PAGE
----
Director or actor…what role are you more comfortable in?

It goes in stages….each one of those things requires a different part of your brain, and is all consuming.  I go through  the stage where I’ve had enough acting, I can’t handle anymore rejection, I can’t handle any more of putting my heart out on a chopping block…I just want to tell a story.  So I’ll write and I’ll direct and that uses a completely different part of your brain.  It gives you control and you have way more control and power to realize your vision when you are behind the camera.  And then after you do that for a few years you are completely drained from all the money procuring and the long hours and you just want to get up there and be a character.  I don’t want to have to worry about anyone else’s lines, the schedule, the story.  I just want to worry about my character and do it as best as I can.  So for me it’s a beautiful kind of balance…a dance that goes back and forth.  Sometimes I do it all at the same time like this movie that I am working on now which I am acting, directing and producing.  Sometimes it’s a tough balance but it’s exciting as well.

How did you come up with the idea to produce a feature film of the hit video game series Assassin’s Odyssey?

It’s based on my experience with Assassin’s Creed.  I did the voice for Altair who is like the Captain Kirk of the Assassin’s Creed franchise.  When I took over the role from another actor, the creators of the game told me, that gamers are really crazy cats.  They hate change.  They are going to be all over you and I said am I not doing a good job?  They told me you can be doing an Oscar winning performance and that doesn’t matter, they won’t care because they hate change.  And you are going to get mobbed by them until they play the game and see that you do a really good job and it will pass over.  So I was kind of freaked out.  People were either loving or hating me. My buddy said to me, ‘You better watch out Cas, one of these gamers is going to put a hit on you’.  I thought that would be a really good idea for a movie!  So we wrote this script about this guy who is an actor who plays the voice and becomes a huge video game character and changes something that was blasphemous to the gamer world and they put a hit out on him.  So the highly trained, highly fanatical gamer assassins come after him and he has to run for his life across the city and he discovers that he has absorbed the powers from the video game characters that he playing…he has to become a hero and collect a team of people who are going to take down this evil organization that is so bent on world domination because they are so obsessive about world order and will do anything to keep order in their video game universe and even kill people.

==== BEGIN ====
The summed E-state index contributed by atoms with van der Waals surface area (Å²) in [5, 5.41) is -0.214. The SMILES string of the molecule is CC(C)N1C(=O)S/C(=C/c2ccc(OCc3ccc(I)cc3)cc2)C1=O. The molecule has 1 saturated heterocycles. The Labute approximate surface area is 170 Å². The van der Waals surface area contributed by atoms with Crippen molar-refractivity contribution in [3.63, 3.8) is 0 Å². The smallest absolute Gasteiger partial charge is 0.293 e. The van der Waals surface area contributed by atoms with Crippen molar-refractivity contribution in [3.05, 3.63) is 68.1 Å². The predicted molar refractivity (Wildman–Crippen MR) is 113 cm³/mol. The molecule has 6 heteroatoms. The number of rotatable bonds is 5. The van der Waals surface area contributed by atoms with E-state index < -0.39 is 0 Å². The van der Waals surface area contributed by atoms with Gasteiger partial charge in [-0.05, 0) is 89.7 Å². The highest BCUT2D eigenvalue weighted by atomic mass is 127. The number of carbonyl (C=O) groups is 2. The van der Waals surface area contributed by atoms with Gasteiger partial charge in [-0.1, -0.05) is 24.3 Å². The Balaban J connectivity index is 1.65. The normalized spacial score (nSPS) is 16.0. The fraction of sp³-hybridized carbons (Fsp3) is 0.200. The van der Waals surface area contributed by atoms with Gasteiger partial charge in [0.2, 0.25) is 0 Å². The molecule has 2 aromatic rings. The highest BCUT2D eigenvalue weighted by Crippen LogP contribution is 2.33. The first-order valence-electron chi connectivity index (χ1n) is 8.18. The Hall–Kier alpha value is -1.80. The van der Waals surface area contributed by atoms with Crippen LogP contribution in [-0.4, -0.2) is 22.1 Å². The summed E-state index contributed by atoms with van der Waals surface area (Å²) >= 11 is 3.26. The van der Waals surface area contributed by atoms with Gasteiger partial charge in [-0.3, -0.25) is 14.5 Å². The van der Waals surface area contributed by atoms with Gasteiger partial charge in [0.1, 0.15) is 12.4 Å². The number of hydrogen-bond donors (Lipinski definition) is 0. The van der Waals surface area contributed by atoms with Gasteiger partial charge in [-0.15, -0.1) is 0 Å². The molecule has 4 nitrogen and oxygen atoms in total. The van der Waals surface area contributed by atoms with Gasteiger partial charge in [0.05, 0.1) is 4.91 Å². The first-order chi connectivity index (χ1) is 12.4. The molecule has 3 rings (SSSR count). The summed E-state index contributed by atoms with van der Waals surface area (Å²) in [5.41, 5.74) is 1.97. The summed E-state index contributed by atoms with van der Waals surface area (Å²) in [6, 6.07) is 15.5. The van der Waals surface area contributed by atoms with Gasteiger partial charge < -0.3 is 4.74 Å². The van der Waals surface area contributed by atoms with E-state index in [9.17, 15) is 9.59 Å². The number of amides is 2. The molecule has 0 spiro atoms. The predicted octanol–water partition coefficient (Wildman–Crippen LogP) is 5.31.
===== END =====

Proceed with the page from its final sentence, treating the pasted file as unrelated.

It’s about 60-70% done and we have a bunch of production companies that are interested in it and they liked the trailer and they also liked that Altair is playing the lead.  It should be done in the next couple of months. But the gamers are fantastic…a great group of people.

We would love to know what you are doing next? We hear you are going to be playing Dodi al Fayed in a biopic about the late Princess Diana?

Diana is going to be pretty fantastic.  It was directed by Oliver Hirshbiegel who is the Oscar nominated director of Downfall.  Naomi Watts is playing Lady Di and she is spectacular and she captures her mannerisms, her voice, her movements and everything about her.  She is bang on.  It’s about the last two years of her life and all the drama that took place.  It really shows her off as this incredible woman, complicated woman.  She really was an amazing woman with the biggest heart and the best intentions.  That’s coming out at the end of the year and I play Dodi.

I’m also going to be at the San Diego Comic-Con and Wonder-Con meeting all my sci-fi, gamer and comic book fans.  And there is another film I’m for that is shooting in April, so I’m just waiting to get the green light on that and I have other Comic-Con in New Zealand and Australia that are coming up later in the year that I’m looking forward to as well.


It was a real pleasure to speak with this versatile actor and we want to thank him for his valuable time in answering our questions regarding his career and time working on the set of NCISLA. We look forward to his upcoming feature film, Assassin’s Odyssey based on the hit video game and the Diana biopic which will be in theatres later in 2013. Make sure you check out Cas’ future guest appearances at upcoming Comic- Con festivals by going to his web site: and following him on Twitter @casanvar.
Diane Volpe Exclusive